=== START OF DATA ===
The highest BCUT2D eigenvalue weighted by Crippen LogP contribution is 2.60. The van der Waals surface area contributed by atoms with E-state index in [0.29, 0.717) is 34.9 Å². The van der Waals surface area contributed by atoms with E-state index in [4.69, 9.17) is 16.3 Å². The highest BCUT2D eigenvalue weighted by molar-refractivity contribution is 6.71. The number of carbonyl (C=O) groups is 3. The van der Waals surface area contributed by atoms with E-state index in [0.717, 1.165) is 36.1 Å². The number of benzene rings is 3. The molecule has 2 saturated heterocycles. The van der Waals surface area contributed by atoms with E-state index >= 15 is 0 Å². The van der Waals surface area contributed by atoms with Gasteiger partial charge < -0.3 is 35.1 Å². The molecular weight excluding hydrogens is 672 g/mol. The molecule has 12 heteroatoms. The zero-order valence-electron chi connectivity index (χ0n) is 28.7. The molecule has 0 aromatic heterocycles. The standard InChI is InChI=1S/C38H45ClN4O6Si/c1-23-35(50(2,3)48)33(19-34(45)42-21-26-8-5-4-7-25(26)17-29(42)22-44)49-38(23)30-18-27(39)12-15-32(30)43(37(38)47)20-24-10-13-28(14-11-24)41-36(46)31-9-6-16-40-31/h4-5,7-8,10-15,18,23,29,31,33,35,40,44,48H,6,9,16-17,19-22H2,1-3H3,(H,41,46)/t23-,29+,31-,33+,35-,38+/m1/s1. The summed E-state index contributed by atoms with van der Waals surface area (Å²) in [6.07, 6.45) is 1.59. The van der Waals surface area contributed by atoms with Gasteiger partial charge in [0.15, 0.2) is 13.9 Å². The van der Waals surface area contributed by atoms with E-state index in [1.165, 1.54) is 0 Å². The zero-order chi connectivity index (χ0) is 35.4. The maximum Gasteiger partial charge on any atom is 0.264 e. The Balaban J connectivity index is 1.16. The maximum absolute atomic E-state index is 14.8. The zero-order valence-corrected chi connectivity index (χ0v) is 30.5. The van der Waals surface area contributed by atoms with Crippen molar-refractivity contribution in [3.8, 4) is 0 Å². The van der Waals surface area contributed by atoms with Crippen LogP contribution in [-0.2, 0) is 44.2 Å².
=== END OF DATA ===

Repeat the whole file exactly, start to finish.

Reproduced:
The highest BCUT2D eigenvalue weighted by Crippen LogP contribution is 2.60. The van der Waals surface area contributed by atoms with E-state index in [0.29, 0.717) is 34.9 Å². The van der Waals surface area contributed by atoms with E-state index in [4.69, 9.17) is 16.3 Å². The highest BCUT2D eigenvalue weighted by molar-refractivity contribution is 6.71. The number of carbonyl (C=O) groups is 3. The van der Waals surface area contributed by atoms with E-state index in [0.717, 1.165) is 36.1 Å². The number of benzene rings is 3. The molecule has 2 saturated heterocycles. The van der Waals surface area contributed by atoms with E-state index >= 15 is 0 Å². The van der Waals surface area contributed by atoms with Gasteiger partial charge < -0.3 is 35.1 Å². The molecular weight excluding hydrogens is 672 g/mol. The molecule has 12 heteroatoms. The zero-order valence-electron chi connectivity index (χ0n) is 28.7. The molecule has 0 aromatic heterocycles. The standard InChI is InChI=1S/C38H45ClN4O6Si/c1-23-35(50(2,3)48)33(19-34(45)42-21-26-8-5-4-7-25(26)17-29(42)22-44)49-38(23)30-18-27(39)12-15-32(30)43(37(38)47)20-24-10-13-28(14-11-24)41-36(46)31-9-6-16-40-31/h4-5,7-8,10-15,18,23,29,31,33,35,40,44,48H,6,9,16-17,19-22H2,1-3H3,(H,41,46)/t23-,29+,31-,33+,35-,38+/m1/s1. The summed E-state index contributed by atoms with van der Waals surface area (Å²) in [6.07, 6.45) is 1.59. The van der Waals surface area contributed by atoms with Gasteiger partial charge in [0.15, 0.2) is 13.9 Å². The van der Waals surface area contributed by atoms with E-state index in [1.165, 1.54) is 0 Å². The zero-order chi connectivity index (χ0) is 35.4. The maximum Gasteiger partial charge on any atom is 0.264 e. The Balaban J connectivity index is 1.16. The maximum absolute atomic E-state index is 14.8. The zero-order valence-corrected chi connectivity index (χ0v) is 30.5. The van der Waals surface area contributed by atoms with Crippen molar-refractivity contribution in [3.8, 4) is 0 Å². The van der Waals surface area contributed by atoms with Crippen LogP contribution in [-0.2, 0) is 44.2 Å².